De Beers is reviewing its approach to the development of smaller mining projects as the diamond giant considers its future strategy in a situation where there have been no major diamond discoveries in the past 30 years.
No ‘biggies’ are expected to be found over the next decade or so either despite the intensive exploration efforts by De Beers and other diamond companies – both major and junior.
The most likely country where a major diamond strike could be made is Angola, which is both highly prospective and underexplored, but De Beers no longer operates there having pulled out because of concerns over its likely “security of tenure” to any finds it might make.
A number of small diamond mines have been started up over the past 15 years of which one of the most successful has been the deposit formerly known as the AK6 kimberlite pipe in north-eastern Botswana. The profitable mine, today known as Karowe, has produced a string of large, high-value diamonds, but it is owned and operated by Lucara Diamond Corporation despite the fact that De Beers did much of the work to evaluate the project.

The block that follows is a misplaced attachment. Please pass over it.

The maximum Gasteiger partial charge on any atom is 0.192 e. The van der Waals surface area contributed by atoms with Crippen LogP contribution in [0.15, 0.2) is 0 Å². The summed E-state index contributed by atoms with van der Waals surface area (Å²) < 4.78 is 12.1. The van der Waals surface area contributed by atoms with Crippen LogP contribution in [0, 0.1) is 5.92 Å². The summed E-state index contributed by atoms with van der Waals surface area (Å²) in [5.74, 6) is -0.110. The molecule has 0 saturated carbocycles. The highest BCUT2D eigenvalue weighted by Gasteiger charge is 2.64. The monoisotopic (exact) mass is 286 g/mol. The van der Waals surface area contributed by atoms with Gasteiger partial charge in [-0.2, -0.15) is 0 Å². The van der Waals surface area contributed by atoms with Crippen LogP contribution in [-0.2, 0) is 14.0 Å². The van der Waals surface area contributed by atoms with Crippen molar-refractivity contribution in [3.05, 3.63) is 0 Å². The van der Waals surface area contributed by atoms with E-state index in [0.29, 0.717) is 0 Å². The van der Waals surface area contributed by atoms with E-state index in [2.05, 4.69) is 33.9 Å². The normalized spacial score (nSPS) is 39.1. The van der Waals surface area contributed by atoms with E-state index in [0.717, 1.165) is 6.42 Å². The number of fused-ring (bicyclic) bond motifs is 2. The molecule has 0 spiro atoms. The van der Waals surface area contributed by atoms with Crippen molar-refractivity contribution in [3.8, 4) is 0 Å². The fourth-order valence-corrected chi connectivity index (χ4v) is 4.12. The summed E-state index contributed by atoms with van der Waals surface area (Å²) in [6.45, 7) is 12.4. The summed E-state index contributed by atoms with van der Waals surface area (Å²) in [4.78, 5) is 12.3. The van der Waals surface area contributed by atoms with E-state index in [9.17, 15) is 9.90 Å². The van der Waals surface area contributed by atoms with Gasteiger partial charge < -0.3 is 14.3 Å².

The change in strategy is being driven by De Beers CEO, Bruce Cleaver, who took over from Philippe Mellier in July last year. A lawyer by profession, Cleaver joined De Beers in in 2005 as general counsel and rose rapidly through the ranks, becoming executive head responsible for strategy, business development, corporate affairs and technologies in 2011.